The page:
Emergency provisions had to be airlifted to dozens of communities stranded by floodwaters as torrential weekend rains dumped by the massive storm system washed away roads and sent rivers cascading over their banks.
President Barack Obama dispatched senior officials to survey some of the worst of the damage as rescuers ferried thousands of people – including the elderly, small children and babies – to safety in rubber motorboats.
Although the much-hyped direct-hit on New York failed to translate into major damage or casualties in America’s most populous city, heavy rain in places like the Catskill Mountains proved a ticking disaster time-bomb.
Two days after the storm’s passage, marooned families were still waiting anxiously for the national guard and firefighters to bring food and water to towns swamped by the floodwaters.
The main highway to Wilmington, Vermont was clogged with mud and Irene had turned other roads into deathtrap chasms after dumping two months worth of rain (21 cm) in less than a day.
“The problem is inaccessibility, emergency operations supervisor Dave Miller said as teams struggled to pull trucks out of the sludge and remove fallen trees that had perilously dragged down power lines.
The drastic situation was mirrored in parts of New Jersey and upstate New York, where schools and community centers turned into makeshift Red Cross emergency shelters were nearing full capacity.
In Paterson, New Jersey, teams were rescuing and evacuating people non-stop under thankfully blue skies after the Passaic River crested four metres above flood stage, its highest level since 1903.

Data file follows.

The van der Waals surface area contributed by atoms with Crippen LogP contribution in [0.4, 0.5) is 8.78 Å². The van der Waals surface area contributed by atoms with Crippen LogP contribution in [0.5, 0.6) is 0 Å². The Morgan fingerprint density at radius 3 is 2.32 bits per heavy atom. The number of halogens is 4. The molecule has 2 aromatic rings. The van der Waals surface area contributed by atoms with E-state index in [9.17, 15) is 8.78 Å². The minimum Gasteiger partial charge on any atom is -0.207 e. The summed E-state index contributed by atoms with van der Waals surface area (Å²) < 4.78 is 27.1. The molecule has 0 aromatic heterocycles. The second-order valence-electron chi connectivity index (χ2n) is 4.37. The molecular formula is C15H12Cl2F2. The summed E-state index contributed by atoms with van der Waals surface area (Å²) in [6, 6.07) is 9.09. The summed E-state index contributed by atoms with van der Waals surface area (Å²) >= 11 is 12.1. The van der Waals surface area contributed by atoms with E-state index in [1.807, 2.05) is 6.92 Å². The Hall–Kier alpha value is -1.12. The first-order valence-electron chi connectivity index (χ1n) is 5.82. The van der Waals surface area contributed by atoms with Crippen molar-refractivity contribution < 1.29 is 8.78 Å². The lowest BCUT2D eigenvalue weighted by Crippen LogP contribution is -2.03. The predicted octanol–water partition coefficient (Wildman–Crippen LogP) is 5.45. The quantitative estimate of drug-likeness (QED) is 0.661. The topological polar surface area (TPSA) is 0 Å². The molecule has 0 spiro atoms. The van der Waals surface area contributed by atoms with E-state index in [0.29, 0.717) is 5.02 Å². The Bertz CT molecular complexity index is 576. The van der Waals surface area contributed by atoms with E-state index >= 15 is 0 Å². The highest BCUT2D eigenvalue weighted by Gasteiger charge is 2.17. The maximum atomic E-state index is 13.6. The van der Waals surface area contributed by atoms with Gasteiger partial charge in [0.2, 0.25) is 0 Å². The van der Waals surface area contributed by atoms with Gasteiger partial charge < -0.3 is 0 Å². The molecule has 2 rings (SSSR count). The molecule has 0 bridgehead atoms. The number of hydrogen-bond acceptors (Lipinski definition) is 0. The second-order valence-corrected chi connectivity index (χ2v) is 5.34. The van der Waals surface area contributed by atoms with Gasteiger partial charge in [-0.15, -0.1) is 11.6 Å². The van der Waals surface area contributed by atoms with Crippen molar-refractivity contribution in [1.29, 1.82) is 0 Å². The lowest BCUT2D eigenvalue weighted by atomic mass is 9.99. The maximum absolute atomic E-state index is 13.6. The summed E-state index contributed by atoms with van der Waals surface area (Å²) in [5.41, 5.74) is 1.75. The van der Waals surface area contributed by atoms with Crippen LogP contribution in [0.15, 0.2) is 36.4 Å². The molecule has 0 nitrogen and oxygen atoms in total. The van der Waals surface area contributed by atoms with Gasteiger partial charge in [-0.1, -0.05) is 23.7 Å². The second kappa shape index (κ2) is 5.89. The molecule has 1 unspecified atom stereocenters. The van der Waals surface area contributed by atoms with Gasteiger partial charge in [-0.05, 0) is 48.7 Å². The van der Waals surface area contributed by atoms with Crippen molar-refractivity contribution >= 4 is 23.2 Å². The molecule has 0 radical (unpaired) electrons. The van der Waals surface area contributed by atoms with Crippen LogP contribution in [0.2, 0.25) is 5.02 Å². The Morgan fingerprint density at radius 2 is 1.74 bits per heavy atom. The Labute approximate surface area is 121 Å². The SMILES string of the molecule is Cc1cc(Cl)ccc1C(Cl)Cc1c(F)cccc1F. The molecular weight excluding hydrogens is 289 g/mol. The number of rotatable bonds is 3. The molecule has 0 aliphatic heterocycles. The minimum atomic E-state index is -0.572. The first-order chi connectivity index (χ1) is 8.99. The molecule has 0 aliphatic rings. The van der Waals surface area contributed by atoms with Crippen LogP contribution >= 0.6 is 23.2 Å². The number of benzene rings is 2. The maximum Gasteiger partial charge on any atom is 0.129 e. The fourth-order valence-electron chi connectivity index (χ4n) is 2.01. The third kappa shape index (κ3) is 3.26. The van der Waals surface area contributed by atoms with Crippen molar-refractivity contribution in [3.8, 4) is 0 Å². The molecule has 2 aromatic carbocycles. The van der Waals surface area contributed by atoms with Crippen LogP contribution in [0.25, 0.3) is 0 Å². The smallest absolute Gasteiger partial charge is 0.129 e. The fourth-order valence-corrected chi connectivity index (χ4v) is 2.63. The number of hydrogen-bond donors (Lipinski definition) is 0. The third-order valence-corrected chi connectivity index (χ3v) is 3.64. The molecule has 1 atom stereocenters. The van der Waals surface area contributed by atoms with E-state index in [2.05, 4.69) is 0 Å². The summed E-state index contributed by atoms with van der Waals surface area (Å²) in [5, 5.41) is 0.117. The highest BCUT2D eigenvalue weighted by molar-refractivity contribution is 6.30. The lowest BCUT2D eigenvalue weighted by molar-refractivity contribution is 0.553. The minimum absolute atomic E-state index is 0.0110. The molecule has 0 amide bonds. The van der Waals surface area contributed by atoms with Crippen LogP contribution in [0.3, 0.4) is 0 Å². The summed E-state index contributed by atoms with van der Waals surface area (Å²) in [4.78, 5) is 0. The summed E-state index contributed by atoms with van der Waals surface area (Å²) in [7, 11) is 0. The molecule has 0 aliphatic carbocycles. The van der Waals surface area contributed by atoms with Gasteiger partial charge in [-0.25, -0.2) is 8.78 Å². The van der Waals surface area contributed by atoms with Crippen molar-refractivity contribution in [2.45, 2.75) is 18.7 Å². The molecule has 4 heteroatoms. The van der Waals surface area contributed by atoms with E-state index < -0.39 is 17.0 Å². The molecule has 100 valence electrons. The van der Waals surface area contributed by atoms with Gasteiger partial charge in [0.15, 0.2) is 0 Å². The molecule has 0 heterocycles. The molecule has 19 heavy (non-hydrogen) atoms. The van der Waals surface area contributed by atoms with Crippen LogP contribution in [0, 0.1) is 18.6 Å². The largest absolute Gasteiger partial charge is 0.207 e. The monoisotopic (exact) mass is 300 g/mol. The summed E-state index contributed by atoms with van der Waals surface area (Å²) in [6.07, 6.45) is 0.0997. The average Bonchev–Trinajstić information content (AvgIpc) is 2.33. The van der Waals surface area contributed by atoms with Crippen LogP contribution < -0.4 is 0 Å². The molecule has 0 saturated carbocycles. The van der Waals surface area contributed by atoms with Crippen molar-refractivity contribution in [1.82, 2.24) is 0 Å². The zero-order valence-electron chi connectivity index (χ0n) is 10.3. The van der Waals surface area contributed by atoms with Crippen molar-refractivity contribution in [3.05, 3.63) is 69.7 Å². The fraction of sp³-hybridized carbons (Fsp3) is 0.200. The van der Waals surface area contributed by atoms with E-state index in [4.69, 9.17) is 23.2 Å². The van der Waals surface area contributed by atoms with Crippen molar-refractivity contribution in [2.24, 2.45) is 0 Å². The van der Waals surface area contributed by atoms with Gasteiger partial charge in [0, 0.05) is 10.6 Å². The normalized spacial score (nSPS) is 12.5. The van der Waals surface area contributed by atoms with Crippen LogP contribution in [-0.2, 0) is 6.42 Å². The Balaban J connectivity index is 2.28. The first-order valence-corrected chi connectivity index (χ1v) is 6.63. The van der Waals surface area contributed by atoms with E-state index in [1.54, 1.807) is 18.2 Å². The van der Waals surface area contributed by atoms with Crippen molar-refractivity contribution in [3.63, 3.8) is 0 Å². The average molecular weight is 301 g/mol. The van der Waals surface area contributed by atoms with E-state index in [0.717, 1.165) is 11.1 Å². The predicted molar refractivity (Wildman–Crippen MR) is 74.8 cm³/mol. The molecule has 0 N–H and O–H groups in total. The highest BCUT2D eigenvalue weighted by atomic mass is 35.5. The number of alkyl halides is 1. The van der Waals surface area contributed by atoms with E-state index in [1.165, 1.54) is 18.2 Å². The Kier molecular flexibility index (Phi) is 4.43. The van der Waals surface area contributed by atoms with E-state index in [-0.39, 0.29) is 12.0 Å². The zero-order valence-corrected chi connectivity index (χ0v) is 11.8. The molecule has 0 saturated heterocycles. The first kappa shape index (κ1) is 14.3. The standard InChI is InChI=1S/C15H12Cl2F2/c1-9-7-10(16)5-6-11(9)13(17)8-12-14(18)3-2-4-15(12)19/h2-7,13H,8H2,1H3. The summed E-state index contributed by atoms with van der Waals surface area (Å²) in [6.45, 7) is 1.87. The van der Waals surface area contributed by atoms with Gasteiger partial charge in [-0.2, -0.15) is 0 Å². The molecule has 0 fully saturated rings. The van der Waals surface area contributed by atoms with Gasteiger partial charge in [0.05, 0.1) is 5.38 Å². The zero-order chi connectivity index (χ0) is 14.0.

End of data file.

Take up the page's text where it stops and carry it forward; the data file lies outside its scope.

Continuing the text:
“It’s over 500 (people rescued) and the amount is climbing,” police sergeant Alex Popov told CNN. “We are dealing with elderly people, families, small children, and pets.”
Millions of Americans remained without electricity, many farther south in states like Virginia and North Carolina, where Irene’s winds were strongest as the storm barrelled up the eastern seaboard on Saturday and Sunday.
Vermont, a mountainous state criss-crossed by numerous streams and rivers, saw several towns completely cut off by the floods and some smaller communities were reportedly wiped off the map.
“There are currently 13 communities that are unreachable by vehicle due to road damage,” said a statement from Vermont Emergency Management.
“There are more than 200 roads that are still impassable statewide and all 500 road workers from the Agency of Transportation are on the street today working on repairs. Much of that staff is working with local road crews to make isolated towns accessible.”
Dramatic television pictures from New Jersey, New York and Vermont showed flash floods sweeping through towns and vast oceans of water out in the country where rivers had burst their banks.
Research firms have estimated that Irene could cause up to $7 billion (B210 billion) in damage, but that does not factor in the longer-term effect on farmers whose livelihoods may now be under threat.
Officials reported at least 43 deaths across 11 states, including eight in New York, seven in New Jersey and six in North Carolina, where Irene made landfall last Saturday with winds upwards of 140 kilometres an hour.
The hurricane was already responsible for at least five deaths in the Caribbean before it struck the United States, and is being blamed for a 49th fatality in Canada, where the storm finally petered out on Tuesday.
More trouble was on the way though as Tropical Storm Katia formed in the Atlantic, forecast to become a category 3 hurricane by Saturday or Sunday with winds topping 193 km per hour. –AFP